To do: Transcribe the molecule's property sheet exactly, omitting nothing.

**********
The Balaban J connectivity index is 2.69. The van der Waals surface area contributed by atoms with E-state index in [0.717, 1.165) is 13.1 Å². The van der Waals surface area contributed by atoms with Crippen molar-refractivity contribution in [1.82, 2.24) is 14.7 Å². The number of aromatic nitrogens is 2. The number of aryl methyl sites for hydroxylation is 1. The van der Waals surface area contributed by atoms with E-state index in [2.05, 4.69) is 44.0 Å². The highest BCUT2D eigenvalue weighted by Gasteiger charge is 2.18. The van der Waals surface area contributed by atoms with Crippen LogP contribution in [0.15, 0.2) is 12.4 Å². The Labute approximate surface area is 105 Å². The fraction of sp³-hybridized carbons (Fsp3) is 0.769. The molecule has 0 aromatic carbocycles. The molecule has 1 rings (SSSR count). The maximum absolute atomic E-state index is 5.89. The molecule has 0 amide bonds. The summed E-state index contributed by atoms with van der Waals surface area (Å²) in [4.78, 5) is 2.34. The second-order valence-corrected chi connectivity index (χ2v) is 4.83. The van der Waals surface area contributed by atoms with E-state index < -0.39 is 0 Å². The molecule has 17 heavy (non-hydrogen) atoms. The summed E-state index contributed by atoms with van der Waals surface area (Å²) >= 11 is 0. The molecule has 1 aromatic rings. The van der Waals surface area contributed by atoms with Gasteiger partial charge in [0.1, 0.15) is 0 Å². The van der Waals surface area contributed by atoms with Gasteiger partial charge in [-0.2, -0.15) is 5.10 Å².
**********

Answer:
The Balaban J connectivity index is 2.69. The van der Waals surface area contributed by atoms with E-state index in [0.717, 1.165) is 13.1 Å². The van der Waals surface area contributed by atoms with Crippen molar-refractivity contribution in [1.82, 2.24) is 14.7 Å². The number of aromatic nitrogens is 2. The number of aryl methyl sites for hydroxylation is 1. The van der Waals surface area contributed by atoms with E-state index in [2.05, 4.69) is 44.0 Å². The highest BCUT2D eigenvalue weighted by Gasteiger charge is 2.18. The van der Waals surface area contributed by atoms with Crippen LogP contribution in [0.15, 0.2) is 12.4 Å². The Labute approximate surface area is 105 Å². The fraction of sp³-hybridized carbons (Fsp3) is 0.769. The molecule has 0 aromatic carbocycles. The molecule has 1 rings (SSSR count). The maximum absolute atomic E-state index is 5.89. The molecule has 0 amide bonds. The summed E-state index contributed by atoms with van der Waals surface area (Å²) in [4.78, 5) is 2.34. The second-order valence-corrected chi connectivity index (χ2v) is 4.83. The van der Waals surface area contributed by atoms with E-state index < -0.39 is 0 Å². The molecule has 17 heavy (non-hydrogen) atoms. The summed E-state index contributed by atoms with van der Waals surface area (Å²) >= 11 is 0. The molecule has 1 aromatic rings. The van der Waals surface area contributed by atoms with Gasteiger partial charge in [0.1, 0.15) is 0 Å². The van der Waals surface area contributed by atoms with Gasteiger partial charge in [-0.2, -0.15) is 5.10 Å².